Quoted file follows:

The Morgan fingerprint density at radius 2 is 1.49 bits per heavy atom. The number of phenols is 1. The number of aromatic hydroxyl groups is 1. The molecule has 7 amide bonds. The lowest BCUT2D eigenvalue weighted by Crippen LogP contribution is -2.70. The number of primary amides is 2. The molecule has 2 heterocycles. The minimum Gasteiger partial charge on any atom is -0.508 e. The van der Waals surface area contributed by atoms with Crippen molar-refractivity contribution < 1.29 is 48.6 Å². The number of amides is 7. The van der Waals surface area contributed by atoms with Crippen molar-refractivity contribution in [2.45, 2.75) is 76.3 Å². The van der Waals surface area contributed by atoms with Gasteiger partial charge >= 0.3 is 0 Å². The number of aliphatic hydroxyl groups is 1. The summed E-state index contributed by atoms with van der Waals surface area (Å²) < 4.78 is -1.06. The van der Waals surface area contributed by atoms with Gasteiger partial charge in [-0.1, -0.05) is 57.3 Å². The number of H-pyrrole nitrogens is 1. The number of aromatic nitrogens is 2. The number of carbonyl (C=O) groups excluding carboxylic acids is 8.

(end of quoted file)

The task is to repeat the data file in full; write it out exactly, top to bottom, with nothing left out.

The Morgan fingerprint density at radius 2 is 1.49 bits per heavy atom. The number of phenols is 1. The number of aromatic hydroxyl groups is 1. The molecule has 7 amide bonds. The lowest BCUT2D eigenvalue weighted by Crippen LogP contribution is -2.70. The number of primary amides is 2. The molecule has 2 heterocycles. The minimum Gasteiger partial charge on any atom is -0.508 e. The van der Waals surface area contributed by atoms with Crippen molar-refractivity contribution < 1.29 is 48.6 Å². The number of amides is 7. The van der Waals surface area contributed by atoms with Crippen molar-refractivity contribution in [2.45, 2.75) is 76.3 Å². The van der Waals surface area contributed by atoms with Gasteiger partial charge >= 0.3 is 0 Å². The number of aliphatic hydroxyl groups is 1. The summed E-state index contributed by atoms with van der Waals surface area (Å²) < 4.78 is -1.06. The van der Waals surface area contributed by atoms with Gasteiger partial charge in [-0.1, -0.05) is 57.3 Å². The number of H-pyrrole nitrogens is 1. The number of aromatic nitrogens is 2. The number of carbonyl (C=O) groups excluding carboxylic acids is 8.